We offer a number of different methods for constructing hyperbolic tilings and graphs. At the heart of the package, these are implemented as kernels, each of which contains its own construction algorithm, memory design, auxiliary functions and specific manipulation features.

This section aims to provide an overview of the relationships among the parts of the library. These are summarized in the hierarchy of classes and modules depicted in the figure below. Both hyperbolic tilings and graphs are typically instantiated through factory functions, highlighted in orange in the diagram. Alternatively, objects can be directly created using constructors of the respective kernel classes. All kernel classes are required to implement the respective abstract base class, either for graph or tiling, marked in yellow. The actual kernel classes themselves are represented in purple. Some kernels share common foundational structures and inherit from shared base classes, depicted in blue. This streamlines the development and maintenance of the library by promoting code reusability. Utility classes, which are essential for the functionality of kernels, but are separated into distinct classes, are also color-coded blue in the figure.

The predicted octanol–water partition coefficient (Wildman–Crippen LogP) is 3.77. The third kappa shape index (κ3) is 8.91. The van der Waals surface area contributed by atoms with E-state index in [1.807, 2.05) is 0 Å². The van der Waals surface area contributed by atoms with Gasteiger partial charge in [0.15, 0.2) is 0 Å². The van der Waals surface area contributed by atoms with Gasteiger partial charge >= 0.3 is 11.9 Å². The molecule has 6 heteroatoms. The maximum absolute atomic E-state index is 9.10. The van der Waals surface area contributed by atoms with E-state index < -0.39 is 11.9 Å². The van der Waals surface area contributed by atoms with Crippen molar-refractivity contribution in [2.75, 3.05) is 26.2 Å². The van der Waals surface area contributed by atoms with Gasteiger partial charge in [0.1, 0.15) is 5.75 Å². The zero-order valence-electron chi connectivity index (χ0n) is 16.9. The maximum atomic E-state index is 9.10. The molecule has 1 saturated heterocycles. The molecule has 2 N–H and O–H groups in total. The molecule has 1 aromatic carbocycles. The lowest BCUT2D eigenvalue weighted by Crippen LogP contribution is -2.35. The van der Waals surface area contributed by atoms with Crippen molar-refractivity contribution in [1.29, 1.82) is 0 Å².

A range of modules, indicated in white in the diagram, provide auxiliary functions such as distance calculations, coordinate transformations and more. These modules are universally accessible to all kernels and utility classes due to the common interface provided by the abstract base classes. Additional modules for plotting, animation, and neighbor calculations further extend the capabilities of constructed tilings and graphs. These modules typically act upon the tilings and graphs to provide, e.g. visual representations.

UML diagram

UML type diagram for the hypertiling library. Rectangles represent classes or modules, while connections between them describe their relationships. Color code: Factory function: orange; abstract base class: yellow; kernel class: purple; shared base class: blue; auxiliary and extension modules: white. Gray regions denote different functional families.